How to Add Texture to Your Watercolour Paintings

Updated on November 18, 2018
Nolimits Nana profile image

Nicolette Goff is a watercolourist, writer, and dedicated gardener. Her books, articles and paintings reveal her love of nature.

Creating a textured appearance is easily accomplished with the more 'solid' art mediums of oils and acrylics. Surface texture adds extra dimensions of shadows and lights to a painting.

We generally think of texture as something you can feel and see, but there are several ways to visually suggest it on the flat surface of watercolours. Adding visual texture makes paintings come alive. They are more convincing and much more interesting to the viewer.

This selection of techniques watercolourists use to add visual interest will get you started. But don't stop with just one of these ideas. Try combining several of the methods. Use your imagination and experiment.

Jean Lurssen Demonstrates Texture Techniques

Sprinkle Salt on a Wash

Experiment by sprinkling table salt into washes of different wetness. The salt will dissolve more in a shiny wet wash and push the color so that it spreads. It will reveal a smaller texture when sprinkled into a damp wash that is just losing its shine. The color will barely move and give a fine texture in a wash that’s slightly damp. Table salt, sea salt or even rock salt can be used to create anything from tiny specks of light to larger textured areas. Once the painting is completely dry, use your clean hand or a small cellulose sponge to lightly whisk away the salt.

Effects of Adding Salt to a Wash

Foliage Suggested with Salt

Use Plastic Wrap

Crumple or stretch plastic wrap over wet paint for different effects.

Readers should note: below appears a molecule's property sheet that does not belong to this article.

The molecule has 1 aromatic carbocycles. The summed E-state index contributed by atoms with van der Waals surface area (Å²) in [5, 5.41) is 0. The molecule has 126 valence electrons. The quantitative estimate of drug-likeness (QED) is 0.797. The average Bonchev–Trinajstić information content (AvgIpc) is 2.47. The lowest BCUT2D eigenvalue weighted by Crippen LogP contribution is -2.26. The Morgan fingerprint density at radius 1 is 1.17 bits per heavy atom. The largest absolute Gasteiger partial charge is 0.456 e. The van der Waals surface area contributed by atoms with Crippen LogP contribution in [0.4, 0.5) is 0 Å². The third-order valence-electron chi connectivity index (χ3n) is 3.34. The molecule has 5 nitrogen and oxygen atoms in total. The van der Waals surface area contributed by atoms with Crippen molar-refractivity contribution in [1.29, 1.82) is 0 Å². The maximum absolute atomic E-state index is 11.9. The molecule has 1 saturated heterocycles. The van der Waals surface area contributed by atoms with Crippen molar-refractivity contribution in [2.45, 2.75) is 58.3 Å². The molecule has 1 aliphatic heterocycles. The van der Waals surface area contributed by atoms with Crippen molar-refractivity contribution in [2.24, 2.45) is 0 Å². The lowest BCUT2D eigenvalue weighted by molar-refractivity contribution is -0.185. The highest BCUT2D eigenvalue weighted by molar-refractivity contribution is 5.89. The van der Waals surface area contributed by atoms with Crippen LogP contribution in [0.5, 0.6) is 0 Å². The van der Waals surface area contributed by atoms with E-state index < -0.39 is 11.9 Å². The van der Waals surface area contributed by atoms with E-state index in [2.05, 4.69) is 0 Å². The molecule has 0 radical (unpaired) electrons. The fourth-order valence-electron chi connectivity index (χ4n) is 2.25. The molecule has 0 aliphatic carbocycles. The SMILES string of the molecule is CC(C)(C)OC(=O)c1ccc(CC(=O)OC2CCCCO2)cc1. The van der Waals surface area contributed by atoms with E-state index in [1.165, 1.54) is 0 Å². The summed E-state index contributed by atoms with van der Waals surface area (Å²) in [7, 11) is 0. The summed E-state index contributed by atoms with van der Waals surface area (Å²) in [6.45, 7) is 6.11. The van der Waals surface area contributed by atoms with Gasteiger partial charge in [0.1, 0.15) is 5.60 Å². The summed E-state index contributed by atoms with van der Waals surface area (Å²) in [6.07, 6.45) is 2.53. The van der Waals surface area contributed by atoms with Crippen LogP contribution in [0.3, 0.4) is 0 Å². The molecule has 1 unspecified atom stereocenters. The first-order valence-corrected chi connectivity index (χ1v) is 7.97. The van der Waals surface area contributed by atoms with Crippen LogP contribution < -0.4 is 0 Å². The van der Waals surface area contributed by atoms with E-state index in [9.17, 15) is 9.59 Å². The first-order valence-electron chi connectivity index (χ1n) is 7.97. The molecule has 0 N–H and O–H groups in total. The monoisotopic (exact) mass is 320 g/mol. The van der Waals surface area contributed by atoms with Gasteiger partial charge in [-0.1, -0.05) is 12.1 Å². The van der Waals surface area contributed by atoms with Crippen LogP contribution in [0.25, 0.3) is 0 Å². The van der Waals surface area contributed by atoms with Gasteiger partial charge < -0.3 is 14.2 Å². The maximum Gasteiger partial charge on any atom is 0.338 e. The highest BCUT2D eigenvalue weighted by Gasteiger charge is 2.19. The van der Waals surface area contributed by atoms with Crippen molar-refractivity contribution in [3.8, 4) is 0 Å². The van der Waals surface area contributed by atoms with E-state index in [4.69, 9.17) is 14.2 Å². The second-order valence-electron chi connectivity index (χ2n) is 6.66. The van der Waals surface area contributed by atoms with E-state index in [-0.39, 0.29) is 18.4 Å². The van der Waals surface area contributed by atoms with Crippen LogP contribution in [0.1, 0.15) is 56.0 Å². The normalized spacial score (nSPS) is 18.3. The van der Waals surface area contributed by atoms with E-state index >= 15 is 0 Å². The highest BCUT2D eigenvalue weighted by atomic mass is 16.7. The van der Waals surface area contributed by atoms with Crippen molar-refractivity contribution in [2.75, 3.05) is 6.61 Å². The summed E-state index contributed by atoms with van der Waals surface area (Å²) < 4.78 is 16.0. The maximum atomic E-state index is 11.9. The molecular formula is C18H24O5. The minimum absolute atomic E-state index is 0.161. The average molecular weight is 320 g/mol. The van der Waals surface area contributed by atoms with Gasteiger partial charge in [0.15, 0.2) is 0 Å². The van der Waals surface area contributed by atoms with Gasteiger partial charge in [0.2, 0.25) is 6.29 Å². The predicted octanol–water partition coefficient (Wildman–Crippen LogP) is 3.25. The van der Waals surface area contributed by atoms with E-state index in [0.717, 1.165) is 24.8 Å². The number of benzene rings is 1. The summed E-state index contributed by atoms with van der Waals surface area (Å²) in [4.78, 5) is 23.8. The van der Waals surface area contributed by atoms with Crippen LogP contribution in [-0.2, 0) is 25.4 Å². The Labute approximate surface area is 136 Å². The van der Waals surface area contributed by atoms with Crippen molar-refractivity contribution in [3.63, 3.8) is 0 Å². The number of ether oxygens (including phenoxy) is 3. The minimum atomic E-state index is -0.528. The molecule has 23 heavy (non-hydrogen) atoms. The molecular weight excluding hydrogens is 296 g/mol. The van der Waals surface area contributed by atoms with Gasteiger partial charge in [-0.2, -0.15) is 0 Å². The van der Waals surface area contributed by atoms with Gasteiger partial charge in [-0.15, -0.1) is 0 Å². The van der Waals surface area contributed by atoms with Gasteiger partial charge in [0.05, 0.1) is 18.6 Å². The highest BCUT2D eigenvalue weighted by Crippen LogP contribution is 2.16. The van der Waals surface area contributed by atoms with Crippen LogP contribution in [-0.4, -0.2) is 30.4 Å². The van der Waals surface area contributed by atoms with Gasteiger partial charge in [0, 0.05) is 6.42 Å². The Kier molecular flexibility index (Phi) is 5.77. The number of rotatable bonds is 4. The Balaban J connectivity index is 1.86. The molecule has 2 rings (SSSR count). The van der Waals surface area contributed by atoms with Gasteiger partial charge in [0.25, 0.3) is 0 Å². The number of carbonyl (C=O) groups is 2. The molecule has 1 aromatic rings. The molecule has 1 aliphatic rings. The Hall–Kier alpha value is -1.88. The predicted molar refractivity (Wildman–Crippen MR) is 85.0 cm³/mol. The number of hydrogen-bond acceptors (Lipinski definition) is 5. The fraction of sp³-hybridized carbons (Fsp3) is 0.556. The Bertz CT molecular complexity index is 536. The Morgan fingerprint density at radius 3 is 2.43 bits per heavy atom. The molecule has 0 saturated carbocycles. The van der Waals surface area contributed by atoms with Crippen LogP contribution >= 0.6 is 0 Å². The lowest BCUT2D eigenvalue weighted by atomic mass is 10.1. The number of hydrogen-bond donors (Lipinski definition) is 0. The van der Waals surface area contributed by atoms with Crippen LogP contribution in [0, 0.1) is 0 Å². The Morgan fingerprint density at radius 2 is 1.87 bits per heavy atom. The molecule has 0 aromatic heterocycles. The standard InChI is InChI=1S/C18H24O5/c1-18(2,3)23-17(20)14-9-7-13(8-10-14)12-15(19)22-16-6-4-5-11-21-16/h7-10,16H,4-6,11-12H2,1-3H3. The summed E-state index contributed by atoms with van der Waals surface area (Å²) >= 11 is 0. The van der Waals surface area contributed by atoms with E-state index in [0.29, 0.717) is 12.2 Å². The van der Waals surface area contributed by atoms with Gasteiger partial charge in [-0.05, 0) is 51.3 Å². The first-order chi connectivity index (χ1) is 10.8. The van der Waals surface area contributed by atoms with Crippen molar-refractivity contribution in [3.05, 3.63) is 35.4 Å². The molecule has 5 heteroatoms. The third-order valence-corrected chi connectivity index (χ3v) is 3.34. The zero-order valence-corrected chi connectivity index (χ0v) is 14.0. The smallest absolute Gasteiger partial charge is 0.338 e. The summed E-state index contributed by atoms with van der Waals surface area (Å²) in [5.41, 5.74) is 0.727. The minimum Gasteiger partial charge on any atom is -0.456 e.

Stretching plastic wrap in one direction and laying in over a wet wash will give horizontal lines in the direction of stretch. The paint accumulates where the wrap does not touch the surface. The dry surface can resemble landforms, water or ice. Crumpled plastic wrap laid over a wet wash gives a varied over-all texture.

Leave the plastic in place until the underlying paint is dry.

Plastic Wrap on a Wet Wash


You can achieve a mottled texture with a sea or natural sponge. A synthetic sponge tends to make a more regular pattern while the varied texture of a piece of sea sponge can add interesting effects.

Layer colour with the sponge, beginning with the lightest hues, and layering darker tones to create depth in foliage or textured surfaces to rock.

Spongeing on Foliage

Spattering and Dripping

Spattering is done by flicking a stiff brush, like a toothbrush, with your finger to spread droplets of paint. On a wet wash, the droplets will disperse to form areas of different colour. On a wash that is almost dry, the droplets will stay put, and form a speckled area that adds liveliness.

Protect the surrounding area by masking it off. Practice this technique with different brushes, and learn to control both the direction of the spatter and the size of the droplets. This technique is valuable for suggesting texture in a sandy beach area, a field of wildflowers or simply adding interest to an area of flat colour.

Spattering Colour into a Wet Wash

Spattering on a Dry Wash


Called sgraffito, this technique involves scratching through a layer of paint. Depending on the tool you use, you can create thin lines or broader areas where the paint is removed.

Scratch thin lines in a wet wash and the paint will accumulate in the depressions you create, forming a darker line against the lighter background. If you wait until the shine has disappeared and the paint is just damp before scraping, then the paint will not flow back and you’ll have a lighter area.